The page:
Teams prepare for one final push

(IRB.COM) Thursday 28 June 2012
 
 Teams prepare for one final push
Fly-half Jumpei Ogura is an inspirational captain for Japan and will be a key player in the final. Photo: David Brinton

Match day three of the IRB Junior World Rugby Trophy 2012 on Tuesday was telling, not just because it sorted out the final pool standings and who would play in the final. It also told us plenty about the relative forms of those teams left to contest the big match in Salt Lake City on Saturday.

And as Japan prepare to face the USA in that all-important game, with promotion to the Junior World Championship 2013 at stake, it must be the Brave Blossoms who feel the more comfortable about their situation.

Nicknamed the “Cardiac Kids” after three thrilling matches in Pool B, Japan have shown a level of composure and maturity that belies their Under 20 status. Their adherence to a specific game plan, designed to compensate for their relative lack of bulk, has been impressive and it has led them to victory over teams considerably bigger and physically stronger. Beating a massive Georgia outfit on Tuesday is perhaps the most apposite case in point.

Inspirational captain and lynchpin at fly-half is Jumpei Ogura. He is content with his team’s overall performance and that the plan is working so far.

Defence is central to Japan's success

“It will be the final match for us, so we will do our utmost, as always. We will treat it like all the games – we have a plan and we will do our best to deliver. Our defence is central to our success. We have concentrated on tackling, especially lower tackling. And then, in attack, we have used the maul to good effect and we try to move the ball as quickly as possible.

“Even though our forwards are little, they get tight. And even if the opponents are big, our forwards are difficult to move. It’s an important part of our game. We are not big but we are strong and we support each other.” 

However, head coach Ryuji Nakatake is still not completely happy.

“The target against Georgia was that all tackles had to be made by two players because they were much bigger than us. That is our challenge against our next opponent in our next match. The first half we did our game plan but the second half was not like that. It's not very good,” said Nakatake.

“On Tuesday, after half-time, each player tackled as an individual, not as team. The alignment was not very good. That is something we must improve on.”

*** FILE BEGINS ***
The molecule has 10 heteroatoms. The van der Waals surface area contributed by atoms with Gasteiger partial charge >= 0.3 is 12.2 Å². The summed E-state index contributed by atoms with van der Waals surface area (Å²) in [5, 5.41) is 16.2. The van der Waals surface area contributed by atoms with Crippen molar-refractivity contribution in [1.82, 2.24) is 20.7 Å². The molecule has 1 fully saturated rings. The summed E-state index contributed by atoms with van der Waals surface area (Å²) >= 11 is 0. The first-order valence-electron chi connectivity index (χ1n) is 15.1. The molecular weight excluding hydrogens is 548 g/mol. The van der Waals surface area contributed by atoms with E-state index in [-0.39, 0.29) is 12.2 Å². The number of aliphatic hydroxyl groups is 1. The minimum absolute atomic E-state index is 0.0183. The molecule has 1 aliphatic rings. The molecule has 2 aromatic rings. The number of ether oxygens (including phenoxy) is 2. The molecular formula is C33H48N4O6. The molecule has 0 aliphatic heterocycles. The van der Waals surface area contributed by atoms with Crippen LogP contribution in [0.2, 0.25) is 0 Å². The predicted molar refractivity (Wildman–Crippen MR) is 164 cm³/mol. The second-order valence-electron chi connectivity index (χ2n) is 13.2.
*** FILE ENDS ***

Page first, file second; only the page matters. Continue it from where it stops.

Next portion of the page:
No complacency in USA camp

Meanwhile, the USA put in an uncharacteristically shaky performance against winless Russia, a fact that will certainly help to eradicate any sense of complacency that may have crept into the camp following hugely impressive displays against Tonga and Chile. Utility back Kingsley McGowan, who would normally be in the first-choice 15, came on as a replacement in the Russia game as the coach chose to rest certain key players. McGowan realises it wasn’t a flawless game.

“It was a good game overall. It wasn't the performance we wanted, but a win's a win. We'll get on it tomorrow, look at the film and see some of the mistakes we made and hopefully correct them. I'm looking forward to it,” said McGowan.

“We're pretty excited that we’re in the final. We could have done better in the game against Russia but that's just the mentality of the team. We always want to do better. We're getting there and we’re looking forward to Saturday now.”

“I'm loving being here and I'm glad I made it into this team. This tournament is definitely a step up. It's really fast. It's much faster than what we normally play and it's quicker when it comes to decision-making. In our leagues, you have time, you can get by with just athleticism. But for the JWRT you have to know the game. You have to be ready to make changes if something goes wrong, you have to make that adjustment. That's ultimately the key to the game.”

“Japan are a great side. They run beautiful lines and they all know the game very well. They are very technically sound and well coached. We just have to match that and pick up our hustle and aggression to really push us forward against them.” 

Our heads are still held high, say Tonga
 
Despite not making the final after starting the tournament as pre-event favourites, Tonga head coach Otenili Tuipulotu is content with his side’s performances overall. He said: “What we have done is to eliminate the errors from the first game. We still have a lot to improve on. In a short tournament like this, you really can't change much. You just go for the priority errors and work on those.” 

“Every game is just a game but we really don’t want to lose any more games. We came here to win it all, but that’s how it goes. We are happy because we are a nation of 150,000 and we are playing against countries of millions. We don't have the population.”

Wilson Lavelua, who scored in Tonga’s victory over Chile, added: “We are looking for pride so winning the third/fourth-place play-off is important for us. We came out here and our first goal was to take out this tournament so we could go up to the Junior World Championship. Our heads aren’t down. They are held high. We'll continue to train hard. We'll keep doing what we came out to do, and that's to play to the best of our ability and try win as many games as we can and make our country proud.”

“The local support from Tongan people living in Utah has been awesome. We feel like we we're in Tonga, that we're back home. It's amazing that they go out of their way. Even outside of us playing, they hold events for us. That strong community support is there. We appreciate it so much. We're so grateful to be in this place with so many Tongans. That's another thing to play for to please them and make them proud.”